Chinese president’s visit to Iran marks a new era for Sino-Iranian cooperation, in which Iran will embrace more Chinese investment and technology, People’s Daily reported.
Full text of the People’s Daily article follows:
Chinese President Xi Jinping pays a state visit to Iran days after a comprehensive plan of action on the Iranian nuclear issue finally went into effect.
Analysts believe that it marks a new era for Sino-Iranian cooperation, in which Iran will embrace more Chinese investment and technology.
Xi’s visit to Iran on January 22 and 23, will be the first visit to the country by a Chinese president in 14 years.
Six days before Xi’s trip, the Iranian people said goodbye to their hardest days with the implementation of the nuclear plan, which required Western countries to lift economic sanctions against Tehran.
Analysts believe that the two milestones also make 2016 a significant year for the resource-abundant Middle Eastern nation.
Sino-Iranian economic and trade ties – which have suffered severe setbacks over the past 30-plus years – will embrace a new phase in the post-nuclear-deal era, Hua Liming, former Chinese Ambassador to Iran, the United Arab Emirates and the Netherlands told the People’s Daily.
“As the sanctions have been lifted, Iran’s oil exports are back on track,” Hua explained.
He believes Iran’s economy will benefit not only from oil exports to China, but also from Chinese investment and technology.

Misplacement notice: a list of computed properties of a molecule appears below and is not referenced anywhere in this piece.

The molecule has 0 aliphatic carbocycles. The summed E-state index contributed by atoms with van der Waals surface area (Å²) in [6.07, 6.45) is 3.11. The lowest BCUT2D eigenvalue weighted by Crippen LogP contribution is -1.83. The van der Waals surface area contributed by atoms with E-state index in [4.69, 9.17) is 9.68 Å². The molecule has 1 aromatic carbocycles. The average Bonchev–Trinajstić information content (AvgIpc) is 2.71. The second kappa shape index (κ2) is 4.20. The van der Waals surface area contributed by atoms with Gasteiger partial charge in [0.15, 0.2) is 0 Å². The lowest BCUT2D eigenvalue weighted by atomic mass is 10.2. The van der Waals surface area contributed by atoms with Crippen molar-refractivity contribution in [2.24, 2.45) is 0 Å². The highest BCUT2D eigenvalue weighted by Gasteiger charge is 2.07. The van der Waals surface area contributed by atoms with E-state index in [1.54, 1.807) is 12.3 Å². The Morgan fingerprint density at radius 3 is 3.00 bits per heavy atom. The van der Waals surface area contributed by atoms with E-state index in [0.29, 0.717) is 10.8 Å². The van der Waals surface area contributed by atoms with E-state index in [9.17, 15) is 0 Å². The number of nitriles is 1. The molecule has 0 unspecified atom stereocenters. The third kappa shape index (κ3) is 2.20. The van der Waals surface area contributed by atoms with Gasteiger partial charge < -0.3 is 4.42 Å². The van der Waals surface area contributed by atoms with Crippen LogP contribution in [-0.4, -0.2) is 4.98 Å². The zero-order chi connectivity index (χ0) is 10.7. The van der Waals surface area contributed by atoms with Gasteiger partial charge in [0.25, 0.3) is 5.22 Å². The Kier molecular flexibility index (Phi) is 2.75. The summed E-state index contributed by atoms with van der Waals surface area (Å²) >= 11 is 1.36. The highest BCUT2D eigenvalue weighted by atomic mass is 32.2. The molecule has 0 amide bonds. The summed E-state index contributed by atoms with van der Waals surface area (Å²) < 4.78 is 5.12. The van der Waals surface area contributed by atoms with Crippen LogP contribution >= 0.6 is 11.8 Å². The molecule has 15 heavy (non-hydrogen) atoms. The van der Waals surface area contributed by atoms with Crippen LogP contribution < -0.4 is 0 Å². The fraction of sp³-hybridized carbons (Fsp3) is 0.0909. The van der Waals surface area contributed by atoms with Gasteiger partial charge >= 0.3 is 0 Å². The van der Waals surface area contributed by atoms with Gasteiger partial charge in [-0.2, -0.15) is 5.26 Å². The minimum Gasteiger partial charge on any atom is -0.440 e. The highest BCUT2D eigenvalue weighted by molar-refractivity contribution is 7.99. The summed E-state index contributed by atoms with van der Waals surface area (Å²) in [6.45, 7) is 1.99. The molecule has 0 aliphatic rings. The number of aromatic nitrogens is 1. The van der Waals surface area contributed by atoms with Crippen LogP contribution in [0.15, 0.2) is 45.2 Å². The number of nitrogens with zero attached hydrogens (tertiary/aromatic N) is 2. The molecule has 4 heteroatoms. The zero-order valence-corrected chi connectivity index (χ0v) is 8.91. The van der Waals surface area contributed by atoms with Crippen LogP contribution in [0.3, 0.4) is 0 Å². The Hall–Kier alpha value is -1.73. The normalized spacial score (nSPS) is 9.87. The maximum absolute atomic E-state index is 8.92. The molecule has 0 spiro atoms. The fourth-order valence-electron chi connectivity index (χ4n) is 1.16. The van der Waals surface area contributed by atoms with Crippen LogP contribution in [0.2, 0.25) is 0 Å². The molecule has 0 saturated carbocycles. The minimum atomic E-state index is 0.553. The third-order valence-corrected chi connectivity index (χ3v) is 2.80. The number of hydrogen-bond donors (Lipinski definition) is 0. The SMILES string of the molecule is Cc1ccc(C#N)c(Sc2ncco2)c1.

Hailing Sino-Iranian economic and trade cooperation as a highlight of Xi’s trip, Li Shaoxian, an expert on Middle East studies at Ningxia University, described the two nations as born partners.
Li was optimistic about Iran’s future, insisting that thanks to its vast territory, rich natural resources and strong national education system, it will only be a matter of time before Iran takes off, as long as it seizes the right opportunities.
But as more countries have begun to seek cooperation with the resource-abundant nation now that sanctions have been lifted, China faces larger pressure to compete for the “big cake.”
Li emphasized that there will certainly be more space for Sino-Iranian cooperation, explaining that as Iran’s largest trade partner, China is a strategic complement to Iran.
According to Li, Iran is also one of China’s key partners in the building of the Silk Road Economic Belt and the 21st Century Maritime Silk Road.
Li said Iran’s active echoes of China’s proposal are appreciated, and he pointed out that Iran requires a large sum of financial and technical support to revitalize itself.
China’s expertise in infrastructure and production capacity can help realize win-win cooperation, the expert added.
Hua suggested that under the framework of China’s “Belt and Road” proposal, areas of cooperation can be expanded beyond the infrastructure and energy fields.
Against the backdrop of closer trade ties, Hua also called for more cooperation in education, tourism and other cultural exchanges.
“I hope both countries can improve their mutual understanding and friendship by intensifying cultural exchanges and communication in the post-nuclear-deal era,” he added.